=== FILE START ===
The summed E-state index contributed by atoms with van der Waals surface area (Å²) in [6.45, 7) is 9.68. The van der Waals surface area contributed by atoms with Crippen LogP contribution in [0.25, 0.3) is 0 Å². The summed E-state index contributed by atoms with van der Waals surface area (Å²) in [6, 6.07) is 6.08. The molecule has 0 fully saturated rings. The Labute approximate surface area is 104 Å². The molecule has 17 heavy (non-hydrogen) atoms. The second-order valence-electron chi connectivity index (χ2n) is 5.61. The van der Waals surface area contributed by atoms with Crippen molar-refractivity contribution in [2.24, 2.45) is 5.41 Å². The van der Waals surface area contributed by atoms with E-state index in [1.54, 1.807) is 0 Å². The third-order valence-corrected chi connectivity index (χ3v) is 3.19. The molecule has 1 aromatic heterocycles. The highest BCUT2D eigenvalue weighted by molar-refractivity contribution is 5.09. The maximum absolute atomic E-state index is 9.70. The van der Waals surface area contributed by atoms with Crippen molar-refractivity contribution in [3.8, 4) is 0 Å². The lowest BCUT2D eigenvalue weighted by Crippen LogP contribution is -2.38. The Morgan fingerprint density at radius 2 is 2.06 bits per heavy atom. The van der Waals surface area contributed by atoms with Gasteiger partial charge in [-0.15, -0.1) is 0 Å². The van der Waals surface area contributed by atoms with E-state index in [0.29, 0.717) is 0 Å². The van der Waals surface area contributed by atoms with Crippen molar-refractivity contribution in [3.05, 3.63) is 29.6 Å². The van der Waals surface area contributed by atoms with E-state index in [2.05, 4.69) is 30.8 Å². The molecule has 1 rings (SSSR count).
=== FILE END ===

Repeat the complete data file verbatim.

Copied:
The summed E-state index contributed by atoms with van der Waals surface area (Å²) in [6.45, 7) is 9.68. The van der Waals surface area contributed by atoms with Crippen LogP contribution in [0.25, 0.3) is 0 Å². The summed E-state index contributed by atoms with van der Waals surface area (Å²) in [6, 6.07) is 6.08. The molecule has 0 fully saturated rings. The Labute approximate surface area is 104 Å². The molecule has 17 heavy (non-hydrogen) atoms. The second-order valence-electron chi connectivity index (χ2n) is 5.61. The van der Waals surface area contributed by atoms with Crippen molar-refractivity contribution in [2.24, 2.45) is 5.41 Å². The van der Waals surface area contributed by atoms with E-state index in [1.54, 1.807) is 0 Å². The third-order valence-corrected chi connectivity index (χ3v) is 3.19. The molecule has 1 aromatic heterocycles. The highest BCUT2D eigenvalue weighted by molar-refractivity contribution is 5.09. The maximum absolute atomic E-state index is 9.70. The van der Waals surface area contributed by atoms with Crippen molar-refractivity contribution in [3.8, 4) is 0 Å². The lowest BCUT2D eigenvalue weighted by Crippen LogP contribution is -2.38. The Morgan fingerprint density at radius 2 is 2.06 bits per heavy atom. The van der Waals surface area contributed by atoms with Gasteiger partial charge in [-0.15, -0.1) is 0 Å². The van der Waals surface area contributed by atoms with E-state index in [0.29, 0.717) is 0 Å². The van der Waals surface area contributed by atoms with Crippen molar-refractivity contribution in [3.05, 3.63) is 29.6 Å². The van der Waals surface area contributed by atoms with E-state index in [2.05, 4.69) is 30.8 Å². The molecule has 1 rings (SSSR count).